Laryngo-Pharyngeal Reflux Disorder (LPRD)

Gastroesophageal Reflux Disorder (GERD) is a well-known problem in this country, with advertisements for the many medications used to treat it commonly seen on TV.  GERD occurs when stomach acid makes its way back up the esophagus, causing indigestion, stomach upset, and, especially, heartburn.  The acid may travel all the way up the esophagus, and spill over onto the larynx.  This is especially common during sleep, when the individual is lying down, and acid does not have to fight gravity to move up the esophagus.  When symptoms of acid reflux are more apparent in the larynx or pharynx, then the disorder may be called Laryngopharyngeal Reflux Disorder (LPRD).  It should be noted that the juices from the stomach may have a low acid content, but still be highly irritating to the larynx.

Other Names

  • Reflux
  • Gastro-Esophageal Reflux Disorder (GERD)


  • Dry, choking sensation, especially during the night
  • Voice quality that is worst in the morning
  • Raw, burning sensation in the throat
  • Pain in throat, neck, or running from back of chin along neck
  • Frequent coughing or desire to clear throat
  • Rough, gritty voice quality
  • Decline in voice quality or comfort with continued voice use
  • A sour taste in your mouth upon waking up


Interestingly, the majority of the patients in the Lions Voice Clinic who have laryngeal symptoms of LPRD do not have any stomach discomfort or sensation of heartburn, commonly associated with GERD.


Juices from the stomach refluxes back up through the esophagus and spills over onto the larynx. This irritates the vocal folds and creates inflammation, which causes the vocal folds to vibrate unevenly. Coughing and throat clearing from the irritation can make the inflammation worse. The resulting voice disorder is often related to the poor vibratory quality of the inflamed vocal folds and the muscle tension created by effortful attempts at compensation.


Anti-reflux medication and dietary precautions are the first line of defense. Functional voice therapy is useful to teach techniques for reducing effortful compensation and instruct the individual in improved vocal hygiene.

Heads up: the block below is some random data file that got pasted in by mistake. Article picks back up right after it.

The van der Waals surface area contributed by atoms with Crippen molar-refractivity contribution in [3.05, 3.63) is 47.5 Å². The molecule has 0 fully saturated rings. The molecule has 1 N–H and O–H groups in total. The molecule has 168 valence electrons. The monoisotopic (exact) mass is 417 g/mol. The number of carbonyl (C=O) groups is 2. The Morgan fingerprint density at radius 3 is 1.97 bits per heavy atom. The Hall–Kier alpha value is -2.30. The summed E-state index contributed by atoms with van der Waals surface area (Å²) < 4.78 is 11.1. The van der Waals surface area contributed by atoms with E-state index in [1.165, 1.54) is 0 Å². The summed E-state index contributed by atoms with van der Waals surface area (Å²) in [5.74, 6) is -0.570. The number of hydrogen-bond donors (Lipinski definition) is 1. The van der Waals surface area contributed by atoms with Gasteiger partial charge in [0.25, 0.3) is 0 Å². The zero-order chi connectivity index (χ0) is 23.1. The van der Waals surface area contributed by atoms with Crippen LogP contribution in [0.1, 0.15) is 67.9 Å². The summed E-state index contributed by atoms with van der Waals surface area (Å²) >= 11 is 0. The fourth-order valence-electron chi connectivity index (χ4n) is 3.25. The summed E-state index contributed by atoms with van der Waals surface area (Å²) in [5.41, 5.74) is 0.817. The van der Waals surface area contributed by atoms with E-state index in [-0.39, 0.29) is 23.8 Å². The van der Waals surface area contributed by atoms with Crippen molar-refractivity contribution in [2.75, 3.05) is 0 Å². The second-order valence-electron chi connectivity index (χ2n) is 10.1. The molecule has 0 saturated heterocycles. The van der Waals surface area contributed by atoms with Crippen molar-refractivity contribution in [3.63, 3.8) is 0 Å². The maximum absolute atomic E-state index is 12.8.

At the Lions Voice Clinic, we do not hand out a list of foods and beverages that must be avoided. Rather, we educate about types of foods and beverages known to cause reflux and encourage the individual to systematically investigate which foods stimulate their own reflux. Also, the individual is encouraged to manage reflux under the care of a Gastroenterologist (gastrointestinal - GI - specialist).

Lifestyle and mechanical changes that may help reduce symptoms of GERD/LPRD

  • Eat smaller meals more frequently throughout the day, rather than three large meals
  • Elevate the head of your bed 2-3 inches (don't just use extra pillows for your head)
  • Avoid clothes that fit tightly around the waist
  • Avoid lying down within 2-3 hours of eating (don't eat dinner late at night)

Types of foods known to trigger increased stomach acid

  • spicy food (such as chili or jalapeño peppers, Thai or Szechuan spices)
  • acidic foods such as tomato products or citrus products
  • greasy foods
  • caffeine
  • alcohol
  • carbonation
  • roughage, such as popcorn and peanuts, or raw vegetables
  • dairy products
  • strong mint such as peppermint candies
  • chocolate

Reading this list might make you think you can only eat bread and oatmeal for the rest of your life. Fortunately, most individuals are not triggered by everything on this list. For example, for every person who is lactose intolerant and has problems with dairy products, there may be someone else whose digestive system is calmed by milk. Therefore, we recommend that you experiment with your own dietary habits, changing one food class at a time. Also, if you have recently started taking anti-reflux medications, you may want to wait for several months, to see how the medication works without any change in your dietary habits.